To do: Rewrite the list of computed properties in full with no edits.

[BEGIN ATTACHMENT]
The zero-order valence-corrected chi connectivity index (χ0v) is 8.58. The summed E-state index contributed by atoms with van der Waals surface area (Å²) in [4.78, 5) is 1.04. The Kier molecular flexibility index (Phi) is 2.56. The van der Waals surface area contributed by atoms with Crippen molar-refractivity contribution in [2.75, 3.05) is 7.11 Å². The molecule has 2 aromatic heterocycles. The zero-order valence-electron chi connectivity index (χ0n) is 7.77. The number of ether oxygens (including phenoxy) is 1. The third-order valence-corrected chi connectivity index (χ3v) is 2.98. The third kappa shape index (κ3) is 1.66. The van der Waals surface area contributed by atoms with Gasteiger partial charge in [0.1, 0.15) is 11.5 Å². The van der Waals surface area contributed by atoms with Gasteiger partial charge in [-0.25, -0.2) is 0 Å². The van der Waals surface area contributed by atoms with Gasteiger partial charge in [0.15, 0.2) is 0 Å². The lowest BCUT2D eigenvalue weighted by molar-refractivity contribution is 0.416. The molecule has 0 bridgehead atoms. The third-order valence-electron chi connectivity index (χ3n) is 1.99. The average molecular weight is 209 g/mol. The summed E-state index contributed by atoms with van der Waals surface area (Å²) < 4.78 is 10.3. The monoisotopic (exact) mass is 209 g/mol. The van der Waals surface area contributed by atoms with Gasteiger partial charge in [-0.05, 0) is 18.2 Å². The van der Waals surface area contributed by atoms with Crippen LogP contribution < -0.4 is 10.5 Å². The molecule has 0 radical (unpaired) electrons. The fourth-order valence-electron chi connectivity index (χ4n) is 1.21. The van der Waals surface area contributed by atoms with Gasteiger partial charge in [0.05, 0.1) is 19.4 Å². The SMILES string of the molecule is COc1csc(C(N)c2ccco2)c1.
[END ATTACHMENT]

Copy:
The zero-order valence-corrected chi connectivity index (χ0v) is 8.58. The summed E-state index contributed by atoms with van der Waals surface area (Å²) in [4.78, 5) is 1.04. The Kier molecular flexibility index (Phi) is 2.56. The van der Waals surface area contributed by atoms with Crippen molar-refractivity contribution in [2.75, 3.05) is 7.11 Å². The molecule has 2 aromatic heterocycles. The zero-order valence-electron chi connectivity index (χ0n) is 7.77. The number of ether oxygens (including phenoxy) is 1. The third-order valence-corrected chi connectivity index (χ3v) is 2.98. The third kappa shape index (κ3) is 1.66. The van der Waals surface area contributed by atoms with Gasteiger partial charge in [0.1, 0.15) is 11.5 Å². The van der Waals surface area contributed by atoms with Gasteiger partial charge in [-0.25, -0.2) is 0 Å². The van der Waals surface area contributed by atoms with Gasteiger partial charge in [0.15, 0.2) is 0 Å². The lowest BCUT2D eigenvalue weighted by molar-refractivity contribution is 0.416. The molecule has 0 bridgehead atoms. The third-order valence-electron chi connectivity index (χ3n) is 1.99. The average molecular weight is 209 g/mol. The summed E-state index contributed by atoms with van der Waals surface area (Å²) < 4.78 is 10.3. The monoisotopic (exact) mass is 209 g/mol. The van der Waals surface area contributed by atoms with Gasteiger partial charge in [-0.05, 0) is 18.2 Å². The van der Waals surface area contributed by atoms with Crippen LogP contribution < -0.4 is 10.5 Å². The molecule has 0 radical (unpaired) electrons. The fourth-order valence-electron chi connectivity index (χ4n) is 1.21. The van der Waals surface area contributed by atoms with Gasteiger partial charge in [0.05, 0.1) is 19.4 Å². The SMILES string of the molecule is COc1csc(C(N)c2ccco2)c1.